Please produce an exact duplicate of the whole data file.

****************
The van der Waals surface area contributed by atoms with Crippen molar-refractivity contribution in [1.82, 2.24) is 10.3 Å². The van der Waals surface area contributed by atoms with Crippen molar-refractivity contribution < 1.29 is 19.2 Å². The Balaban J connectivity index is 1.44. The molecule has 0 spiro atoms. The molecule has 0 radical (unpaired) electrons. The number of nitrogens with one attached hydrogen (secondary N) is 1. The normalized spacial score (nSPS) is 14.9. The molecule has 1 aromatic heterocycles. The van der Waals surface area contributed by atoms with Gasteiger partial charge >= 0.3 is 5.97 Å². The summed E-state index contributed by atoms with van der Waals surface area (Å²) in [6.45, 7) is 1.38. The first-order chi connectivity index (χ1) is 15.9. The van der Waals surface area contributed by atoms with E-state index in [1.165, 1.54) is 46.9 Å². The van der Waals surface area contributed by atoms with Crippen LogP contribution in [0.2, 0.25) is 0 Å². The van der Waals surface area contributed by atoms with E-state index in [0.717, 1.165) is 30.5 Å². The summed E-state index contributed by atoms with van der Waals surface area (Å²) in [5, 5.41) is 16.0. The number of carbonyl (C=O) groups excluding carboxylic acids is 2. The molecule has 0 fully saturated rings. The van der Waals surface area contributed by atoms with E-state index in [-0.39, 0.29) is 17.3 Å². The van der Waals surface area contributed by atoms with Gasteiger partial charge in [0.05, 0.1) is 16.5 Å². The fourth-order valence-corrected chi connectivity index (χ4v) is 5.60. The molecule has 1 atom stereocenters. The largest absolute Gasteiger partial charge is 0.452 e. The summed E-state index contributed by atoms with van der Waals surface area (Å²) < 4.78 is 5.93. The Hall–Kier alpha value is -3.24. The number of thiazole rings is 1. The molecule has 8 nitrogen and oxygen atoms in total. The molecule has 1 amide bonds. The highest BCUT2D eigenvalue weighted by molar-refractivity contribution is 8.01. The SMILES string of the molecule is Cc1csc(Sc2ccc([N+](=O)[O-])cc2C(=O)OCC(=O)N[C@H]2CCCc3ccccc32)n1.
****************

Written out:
The van der Waals surface area contributed by atoms with Crippen molar-refractivity contribution in [1.82, 2.24) is 10.3 Å². The van der Waals surface area contributed by atoms with Crippen molar-refractivity contribution < 1.29 is 19.2 Å². The Balaban J connectivity index is 1.44. The molecule has 0 spiro atoms. The molecule has 0 radical (unpaired) electrons. The number of nitrogens with one attached hydrogen (secondary N) is 1. The normalized spacial score (nSPS) is 14.9. The molecule has 1 aromatic heterocycles. The van der Waals surface area contributed by atoms with Gasteiger partial charge >= 0.3 is 5.97 Å². The summed E-state index contributed by atoms with van der Waals surface area (Å²) in [6.45, 7) is 1.38. The first-order chi connectivity index (χ1) is 15.9. The van der Waals surface area contributed by atoms with E-state index in [1.165, 1.54) is 46.9 Å². The van der Waals surface area contributed by atoms with Crippen LogP contribution in [0.2, 0.25) is 0 Å². The van der Waals surface area contributed by atoms with E-state index in [0.717, 1.165) is 30.5 Å². The summed E-state index contributed by atoms with van der Waals surface area (Å²) in [5, 5.41) is 16.0. The number of carbonyl (C=O) groups excluding carboxylic acids is 2. The molecule has 0 fully saturated rings. The van der Waals surface area contributed by atoms with E-state index in [-0.39, 0.29) is 17.3 Å². The van der Waals surface area contributed by atoms with Gasteiger partial charge in [0.05, 0.1) is 16.5 Å². The fourth-order valence-corrected chi connectivity index (χ4v) is 5.60. The molecule has 1 atom stereocenters. The largest absolute Gasteiger partial charge is 0.452 e. The summed E-state index contributed by atoms with van der Waals surface area (Å²) < 4.78 is 5.93. The Hall–Kier alpha value is -3.24. The number of thiazole rings is 1. The molecule has 8 nitrogen and oxygen atoms in total. The molecule has 1 amide bonds. The highest BCUT2D eigenvalue weighted by molar-refractivity contribution is 8.01. The SMILES string of the molecule is Cc1csc(Sc2ccc([N+](=O)[O-])cc2C(=O)OCC(=O)N[C@H]2CCCc3ccccc32)n1.